Water: The Midwest View

[Other posts on water: 

Big Bathtub II: 'Wasted']

Spotted the following letter today on the Chicago Tribune's (Tom Skillings's) weather page: 

Dear Tom,
The level of Lake Michigan is up 13 inches from last year. That's great, but could you 
express that in gallons of water?
Dan Fridley
Dear Dan,
The quantity of water that circulates through the Lake Michigan hydrologic system is 
truly staggering. And expressing that volume in units as miniscule as gallons yields 
numbers that are so huge as to be practically incomprehensible, but here it goes. 
A 13-inch increase in the level of Lake Michigan's 22,300 square miles amounts to 
5.044 trillion gallons of additional water (5,044,000,000,000 gallons). And that's not 
all. Lake Michigan and Lake Huron are essentially one lake; their water levels rise and 
fall in tandem. Thirteen inches of water added to the level of Lake Michigan means 13 
inches added to the 23,000 square miles of Lake Huron as well, and that amounts to an additional 5.202 trillion gallons (5,202,000,000,000 gallons).

So to summarize the arithmetic: Lakes Michigan and Huron, total surface area 45,300 square miles, have risen a foot and an inch in the past year. The total increase in water volume is 10.2 trillion gallons.

There is no doubt that is a lot of water. But it is an abstraction, proof that in the wet eastern two-thirds of the United States, water is, most of the time, something that's just there, like leaves on the trees, mosquitoes, corrupt politicians and bad beer. In fact, this immense amount of water, these trillions of gallons, are a trivial amount in the Great Lakes context, where volumes can be calculated in hundreds or thousands of cubic miles.

But before we get to that, let's put those 13 inches of Michigan/Huron water to work: let's frame them in the California context. 

In California and anywhere in the West where water means the difference between nothing and abundance, the working unit is the acre foot: the water it takes to submerge an acre a foot deep. An acre foot is 325,851 gallons, and that is said to be enough water for two average American households to keep their toilets flushed and lawns green for a year.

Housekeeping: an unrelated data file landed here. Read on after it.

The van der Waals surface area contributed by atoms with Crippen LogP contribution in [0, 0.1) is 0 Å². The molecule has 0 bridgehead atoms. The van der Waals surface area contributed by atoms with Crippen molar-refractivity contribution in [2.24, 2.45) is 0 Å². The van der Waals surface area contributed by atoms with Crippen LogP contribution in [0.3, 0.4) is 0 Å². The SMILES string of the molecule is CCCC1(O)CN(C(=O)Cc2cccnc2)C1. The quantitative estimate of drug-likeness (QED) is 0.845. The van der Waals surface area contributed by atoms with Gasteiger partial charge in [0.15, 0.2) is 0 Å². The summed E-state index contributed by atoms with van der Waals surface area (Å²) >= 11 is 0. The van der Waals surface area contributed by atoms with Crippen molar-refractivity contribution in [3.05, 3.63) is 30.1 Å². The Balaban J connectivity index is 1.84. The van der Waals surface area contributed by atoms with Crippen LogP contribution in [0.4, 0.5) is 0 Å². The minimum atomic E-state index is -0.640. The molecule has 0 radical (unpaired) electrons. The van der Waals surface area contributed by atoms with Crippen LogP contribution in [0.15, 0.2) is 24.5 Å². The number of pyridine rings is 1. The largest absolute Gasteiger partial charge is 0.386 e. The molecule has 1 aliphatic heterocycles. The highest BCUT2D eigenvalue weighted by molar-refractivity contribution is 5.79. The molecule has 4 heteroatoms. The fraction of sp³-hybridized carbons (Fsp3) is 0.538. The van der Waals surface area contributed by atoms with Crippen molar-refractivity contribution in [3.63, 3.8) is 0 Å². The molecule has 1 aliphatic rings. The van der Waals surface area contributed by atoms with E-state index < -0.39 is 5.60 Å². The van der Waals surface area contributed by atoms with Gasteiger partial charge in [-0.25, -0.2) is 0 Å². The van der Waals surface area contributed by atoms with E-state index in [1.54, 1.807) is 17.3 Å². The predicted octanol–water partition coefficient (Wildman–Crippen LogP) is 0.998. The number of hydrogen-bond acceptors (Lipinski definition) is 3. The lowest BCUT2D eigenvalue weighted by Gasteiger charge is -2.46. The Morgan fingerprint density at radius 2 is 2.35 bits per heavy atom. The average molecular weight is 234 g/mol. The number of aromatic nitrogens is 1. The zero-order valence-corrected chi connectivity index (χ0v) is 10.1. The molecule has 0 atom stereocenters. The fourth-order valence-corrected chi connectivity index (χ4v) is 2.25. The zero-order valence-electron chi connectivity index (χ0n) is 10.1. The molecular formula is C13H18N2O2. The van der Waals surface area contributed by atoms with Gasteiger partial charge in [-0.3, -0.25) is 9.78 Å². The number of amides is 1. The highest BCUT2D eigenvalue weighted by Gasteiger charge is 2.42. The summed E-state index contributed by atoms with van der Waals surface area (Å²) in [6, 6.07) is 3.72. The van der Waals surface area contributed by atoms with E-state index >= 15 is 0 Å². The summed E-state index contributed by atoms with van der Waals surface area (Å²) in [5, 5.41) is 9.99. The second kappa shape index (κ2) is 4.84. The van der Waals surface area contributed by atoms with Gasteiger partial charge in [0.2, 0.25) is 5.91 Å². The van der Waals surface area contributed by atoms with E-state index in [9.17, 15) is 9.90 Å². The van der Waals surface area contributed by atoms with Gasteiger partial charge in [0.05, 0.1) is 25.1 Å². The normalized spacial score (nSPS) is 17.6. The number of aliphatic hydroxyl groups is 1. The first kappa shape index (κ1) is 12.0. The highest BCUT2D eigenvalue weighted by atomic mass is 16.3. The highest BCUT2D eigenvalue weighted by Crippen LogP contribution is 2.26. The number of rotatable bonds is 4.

The extra 13 inches of Michigan/Huron water: It comes out to something like 31.3 million acre feet. California's total reservoir capacity is said to be about 42 million acre feet. So that foot and an inch here–the incidental effect of increased runoff in their basins–would fill California's collection of monster lakes and catch basins three-quarters full. What a gift to a dry place. 

Lake Michigan has an approximate volume of 1,180 cubic miles, and Lake Huron 849. A cubic mile of water is just under 3.4 million acre feet. So the 13 extra inches of water in Michigan/Huron added about 9 cubic miles to their volume, or a little less than 0.5 percent (that's not too shabby, actually). All California's reservoir capacity would be satisfied with roughly 13 cubic miles, about 0.75 percent of the volume of the two lakes (and while we're throwing Great Lakes volume numbers around, the combined volume of Michigan, Huron, Erie and Ontario is about 2,538 cubic miles; the volume of Lake Superior is 2,900 cubic miles). 

When you see numbers like this, which may be close to meaningless without more context, you think you can understand the envy and ambition of Westerners who think the Great Lakes would solve all their problems. It seems a little crazy, until you travel up and down California and see how much has been invested in large-scale plumbing to make water go places and do things that seem to defy nature and physics.